Citizens lined up along Issaquah-Pine Lake Road at 40th Place, across from the Conner-Jarvis development, to protest the large removal of trees to make way for 115 homes.
The project, approved under the prior Sammamish tree retention ordinance requiring retention of 25% of the trees on site, nonetheless caused shock with the community when a stand of trees along Issaquah-Pine Lake Road disappeared.
The current tree retention ordinance, passed last year, requires 35% tree retention and reforestation. It was approved too late to have impact on Conner-Jarvis.
Only two City Council Members, Tom Hornish and Christie Malchow, appeared at the protest to lend their support.
Stacy Wollenberg Peters, one of the neighbors of Conner-Jarvis, unloaded on the City Council Tuesday night.
“I’m here today to share my frustration with the City’s approach to Development and growth. I understand this is a complex issue with various rules and regulations that govern the city’s actions. However, from what I’ve seen, heard, and learned recently, the City’s process seems to be deeply dysfunctional. From my perspective, City Planners appear to be to working alongside and to the benefit of developers, granting variances and mitigations where ever possible. The City Council appears to be impotent, without appropriate oversight of the City Planning Department. Further, current citizens are thwarted from providing meaningful input that would shape the future of our city. I would like to see increased oversight by City Council of the City Planners; adherences to environmental regulations rather than the loose variances granted freely; and focus on infrastructure and the aggregate impact of development on our city’s roads, schools, wildlife and general livability. Thank you.”
She was one of several citizens to say during Public Comment that they were concerned about the loss of trees in favor of development. Mayor Don Gerend responded to one that Sammamish now has the toughest tree ordinance in the state.
The project became an election issue in the 2015 City Council races, a poster child for complaints that the City Staff was approving variances to the City code to approve one project after another. Tree retention was not specifically an issue in this project, however, until the trees began coming down last month.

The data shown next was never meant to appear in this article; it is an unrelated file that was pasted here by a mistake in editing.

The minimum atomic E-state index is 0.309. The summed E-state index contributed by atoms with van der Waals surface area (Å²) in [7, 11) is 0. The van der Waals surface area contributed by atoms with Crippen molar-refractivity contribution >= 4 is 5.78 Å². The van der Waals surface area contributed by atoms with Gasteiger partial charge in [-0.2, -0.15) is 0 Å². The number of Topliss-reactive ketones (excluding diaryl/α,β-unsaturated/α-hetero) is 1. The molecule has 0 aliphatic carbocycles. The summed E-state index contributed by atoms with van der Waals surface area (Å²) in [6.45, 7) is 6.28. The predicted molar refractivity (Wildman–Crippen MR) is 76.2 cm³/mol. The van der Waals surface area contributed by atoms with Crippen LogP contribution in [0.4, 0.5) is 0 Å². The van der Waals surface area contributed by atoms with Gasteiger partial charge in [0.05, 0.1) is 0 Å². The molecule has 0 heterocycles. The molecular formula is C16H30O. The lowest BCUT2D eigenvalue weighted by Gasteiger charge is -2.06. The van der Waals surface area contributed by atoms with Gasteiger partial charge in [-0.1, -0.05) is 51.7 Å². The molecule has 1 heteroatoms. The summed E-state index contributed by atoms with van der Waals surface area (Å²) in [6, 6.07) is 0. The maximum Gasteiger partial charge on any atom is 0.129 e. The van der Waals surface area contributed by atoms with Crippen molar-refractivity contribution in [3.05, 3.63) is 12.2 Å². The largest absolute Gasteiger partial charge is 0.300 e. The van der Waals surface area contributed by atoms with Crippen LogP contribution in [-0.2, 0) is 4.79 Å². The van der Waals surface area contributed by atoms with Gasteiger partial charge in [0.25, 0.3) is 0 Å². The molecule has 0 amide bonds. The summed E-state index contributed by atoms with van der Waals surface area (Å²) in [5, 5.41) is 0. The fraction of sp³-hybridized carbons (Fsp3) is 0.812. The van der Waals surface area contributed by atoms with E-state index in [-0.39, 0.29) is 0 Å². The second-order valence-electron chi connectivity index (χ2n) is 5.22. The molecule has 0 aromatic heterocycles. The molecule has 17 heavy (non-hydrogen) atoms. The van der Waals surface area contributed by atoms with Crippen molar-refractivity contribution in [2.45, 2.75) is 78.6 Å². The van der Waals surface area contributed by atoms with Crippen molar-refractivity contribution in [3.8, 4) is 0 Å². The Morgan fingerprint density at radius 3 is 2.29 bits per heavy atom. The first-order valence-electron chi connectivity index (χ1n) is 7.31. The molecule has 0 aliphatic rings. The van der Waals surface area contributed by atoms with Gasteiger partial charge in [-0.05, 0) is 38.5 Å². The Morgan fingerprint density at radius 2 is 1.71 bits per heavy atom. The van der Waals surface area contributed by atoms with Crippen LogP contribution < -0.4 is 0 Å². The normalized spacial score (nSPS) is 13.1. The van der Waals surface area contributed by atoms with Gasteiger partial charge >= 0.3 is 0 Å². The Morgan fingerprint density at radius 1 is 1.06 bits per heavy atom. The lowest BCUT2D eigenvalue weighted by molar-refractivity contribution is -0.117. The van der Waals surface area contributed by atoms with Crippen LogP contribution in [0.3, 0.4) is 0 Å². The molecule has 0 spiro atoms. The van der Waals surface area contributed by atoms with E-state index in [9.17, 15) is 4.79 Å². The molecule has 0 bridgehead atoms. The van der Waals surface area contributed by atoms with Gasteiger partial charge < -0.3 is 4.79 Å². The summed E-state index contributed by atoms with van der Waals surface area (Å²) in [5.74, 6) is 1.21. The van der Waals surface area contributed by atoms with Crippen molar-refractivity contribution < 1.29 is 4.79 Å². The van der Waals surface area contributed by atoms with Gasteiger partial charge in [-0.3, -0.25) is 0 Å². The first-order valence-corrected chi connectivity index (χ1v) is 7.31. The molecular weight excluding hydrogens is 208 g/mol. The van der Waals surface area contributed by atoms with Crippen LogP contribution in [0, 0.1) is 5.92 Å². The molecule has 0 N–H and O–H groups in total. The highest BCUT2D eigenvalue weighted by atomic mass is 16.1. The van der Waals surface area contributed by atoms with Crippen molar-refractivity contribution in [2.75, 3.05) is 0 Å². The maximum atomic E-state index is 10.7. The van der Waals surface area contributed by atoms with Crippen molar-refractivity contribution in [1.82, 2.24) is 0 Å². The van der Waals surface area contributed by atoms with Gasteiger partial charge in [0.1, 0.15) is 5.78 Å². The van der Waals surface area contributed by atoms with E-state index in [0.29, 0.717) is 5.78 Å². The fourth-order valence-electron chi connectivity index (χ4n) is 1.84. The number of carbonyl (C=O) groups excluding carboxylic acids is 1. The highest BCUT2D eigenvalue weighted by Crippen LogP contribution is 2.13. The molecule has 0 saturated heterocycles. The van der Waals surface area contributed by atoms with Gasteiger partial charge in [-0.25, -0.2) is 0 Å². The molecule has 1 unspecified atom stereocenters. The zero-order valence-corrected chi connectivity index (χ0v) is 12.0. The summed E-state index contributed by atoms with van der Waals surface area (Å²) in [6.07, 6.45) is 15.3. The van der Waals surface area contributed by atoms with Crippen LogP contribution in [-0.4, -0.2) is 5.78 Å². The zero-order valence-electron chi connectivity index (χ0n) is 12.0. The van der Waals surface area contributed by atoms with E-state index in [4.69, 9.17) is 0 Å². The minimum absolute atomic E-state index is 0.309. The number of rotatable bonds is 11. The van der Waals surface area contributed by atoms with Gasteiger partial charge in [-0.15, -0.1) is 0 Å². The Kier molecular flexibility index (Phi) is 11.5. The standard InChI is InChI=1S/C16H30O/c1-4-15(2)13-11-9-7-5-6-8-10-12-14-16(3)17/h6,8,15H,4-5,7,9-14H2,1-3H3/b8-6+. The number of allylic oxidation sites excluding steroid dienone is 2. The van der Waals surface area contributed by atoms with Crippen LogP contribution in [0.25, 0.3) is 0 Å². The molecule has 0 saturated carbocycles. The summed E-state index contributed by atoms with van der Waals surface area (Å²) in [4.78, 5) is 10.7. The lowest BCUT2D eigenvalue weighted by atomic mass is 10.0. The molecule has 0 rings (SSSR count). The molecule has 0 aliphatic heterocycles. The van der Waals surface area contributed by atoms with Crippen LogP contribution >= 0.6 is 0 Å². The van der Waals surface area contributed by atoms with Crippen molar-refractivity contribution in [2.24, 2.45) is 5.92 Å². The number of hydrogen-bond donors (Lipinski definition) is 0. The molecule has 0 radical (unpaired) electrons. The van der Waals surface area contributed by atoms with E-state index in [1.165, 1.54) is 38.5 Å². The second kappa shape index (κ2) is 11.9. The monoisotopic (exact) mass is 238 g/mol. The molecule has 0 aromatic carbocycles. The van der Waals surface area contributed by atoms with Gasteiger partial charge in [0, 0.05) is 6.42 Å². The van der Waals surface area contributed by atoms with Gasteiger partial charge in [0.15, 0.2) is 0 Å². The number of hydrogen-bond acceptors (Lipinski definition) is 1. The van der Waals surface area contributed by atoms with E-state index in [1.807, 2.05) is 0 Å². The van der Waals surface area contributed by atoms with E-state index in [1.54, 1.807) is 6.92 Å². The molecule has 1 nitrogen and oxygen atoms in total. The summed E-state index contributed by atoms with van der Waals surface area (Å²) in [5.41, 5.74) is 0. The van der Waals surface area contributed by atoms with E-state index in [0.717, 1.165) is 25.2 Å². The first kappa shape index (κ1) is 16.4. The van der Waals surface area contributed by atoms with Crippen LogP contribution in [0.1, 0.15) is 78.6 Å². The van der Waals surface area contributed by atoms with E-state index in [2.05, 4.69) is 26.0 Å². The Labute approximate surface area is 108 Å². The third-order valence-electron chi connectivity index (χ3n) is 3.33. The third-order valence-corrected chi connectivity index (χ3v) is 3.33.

Facebook and letters to the editor of the local papers lit up with complaints. The City responded that the tree removal was according to the previous 25% code.
The stricter code was adopted after protests over the rape-and-scrape of the Kamp property on 228th Ave. SE at SE 20th and projects along Inglewood Hill Road to make way for new homes.
But by the time the stricter 35% code was adopted, there was only 2.5% of the land remaining in Sammamish that would be affected by the stricter standards. The stricter code was too little, too late.
Although a series of City Councils liked to self-brand as strong environmentalists, none of the members pushed for stronger codes, with toothless enforcement and fines, until early last year–long after it was too late to have meaningful impact.
Gerend and Council Members Tom Odell and Kathy Huckabay have been on the Council the longest of the current members and bear responsibility for failing to have the vision to seek stronger tree retention ordinances. Each is up for election next year. The fourth Council Member up for election next year is Bob Keller, who has only been in office two years. Ramiro Valderrama just won reelection to his second term last November. Hornish and Malchow were elected to their first term last November.